today is Jun 08, 2023

Jake Galstad/Lumen Digital Agency

KMW Motorsports endured four years of mechanical failures, crashes, and other misfortunes to finally win at Daytona International Speedway, one of the most coveted races on the IMSA Michelin Pilot Challenge calendar. The only team in the TCR field with an Alfa Romeo, KMW Motorsports faces an onslaught of Hyundai’s and Audi’s every time they take to the track.

However, that competition is welcomed by what Tim Lewis described as the “little Alfa team”.

“I welcome competition from anywhere,” Lewis told “(Bryan Herta Autosport) are obviously the giants in the field but Bryan Herta is a good guy, I talk to him often. Everyone over there, they are all good people. Everyone over there is good and it’s nice to compete with them.

“I always say we’re just a little Alfa team but when you are competing with an organization that big and with the history of Bryan’s career and Indy 500 wins – when you are going against those guys, you have to bring your best.”

When the team does not bring their best, the repercussions can be significant. As the only team with an Alfa Romeo Guilietta Veloce in the field, KMW Motorsports always operates with one bullet in its gun. An incorrect tire choice in changing conditions could determine if the team scores the maximum 350 manufacturer points or comes home with 70 fewer points to the Alfa Romeo name.

Having only one car in the stable puts the team under a microscope.

“If Hyundai finishes second and third you can read a press release and think ‘Wow, Hyundai finished second and third, that’s great, they did really well,’” Lewis said. “But they had some unfortunate events with their other cars; but it still keeps them up there in the manufacturer’s hunt.

“For us, just being one car, if we have a bad day, it’s really bad. They do have an upper hand with strength in numbers. They are able to deviate setup-wise. They are basically collecting six-times the amount of data that we are every practice session.”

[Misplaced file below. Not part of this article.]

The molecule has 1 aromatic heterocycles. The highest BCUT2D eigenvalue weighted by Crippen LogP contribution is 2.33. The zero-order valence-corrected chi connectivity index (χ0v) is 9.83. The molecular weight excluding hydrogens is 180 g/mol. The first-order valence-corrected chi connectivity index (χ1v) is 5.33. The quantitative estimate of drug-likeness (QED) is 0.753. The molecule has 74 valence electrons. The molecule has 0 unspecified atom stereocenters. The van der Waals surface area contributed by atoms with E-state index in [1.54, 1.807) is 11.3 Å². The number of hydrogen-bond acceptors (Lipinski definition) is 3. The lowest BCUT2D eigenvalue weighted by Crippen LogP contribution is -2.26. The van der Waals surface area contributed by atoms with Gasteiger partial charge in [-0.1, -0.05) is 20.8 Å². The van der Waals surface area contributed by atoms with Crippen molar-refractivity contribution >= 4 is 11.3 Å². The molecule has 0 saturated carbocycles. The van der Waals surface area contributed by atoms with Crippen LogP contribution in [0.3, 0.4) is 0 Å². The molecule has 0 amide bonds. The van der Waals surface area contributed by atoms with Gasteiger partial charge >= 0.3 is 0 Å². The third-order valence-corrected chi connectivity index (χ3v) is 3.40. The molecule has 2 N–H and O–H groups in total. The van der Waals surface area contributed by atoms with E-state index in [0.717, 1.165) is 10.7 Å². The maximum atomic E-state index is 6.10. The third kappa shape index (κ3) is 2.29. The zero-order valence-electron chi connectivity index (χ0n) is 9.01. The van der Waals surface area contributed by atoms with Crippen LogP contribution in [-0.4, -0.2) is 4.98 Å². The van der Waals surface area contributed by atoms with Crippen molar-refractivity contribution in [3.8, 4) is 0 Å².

One area where the team does have an advantage is the consistency within the team. Both Lewis and Roy Block are entering their fourth season as a driver duo, a remarkable stat considering how often driver pairings change in sports car racing, particularly in the lower levels of the IMSA ladder.

“I think continuity is massive because you really start understanding the nuances of the car,” Block said. “As you go into different tracks, really understand setup better. Also, personnel, we have had very little turnover in our team since we started really. I think that continuity really got us to where we are today.”

Block believes he has gotten the most out of his partnership with Lewis over the past four years. With Lewis’ experience in racing dating back to Grand-Am, Block has been able to learn a lot from his co-driver.

“This is our fourth year,” Block said. “I think it’s been fantastic, especially for me because Tim has driven in Grand-Am before and I pretty much started by just diving into the deep end. Being forced to be held accountable for the ability to set up the car, develop the language with the engineers to communicate what I need, and understand what the car is doing. For me, it’s been like getting a huge education. So, I think I got the better end of the stick.”

The team finished third in the championship last season and sat down together after the year had concluded to see where they could improve both personally and as a unit. Block made a commitment to his team that he would improve his physical condition and complete a triathlon.

Like any good teammate, Lewis took the opportunity to give his friend a hard time. “Ask Roy how his training is going, he’s going to compete in a triathlon in March. Tell him that I was concerned he wasn’t training enough,” Lewis said with a chuckle.

“Oh man, he went there,” Block joked. “This is what I get for being vulnerable with my team, I love it.”

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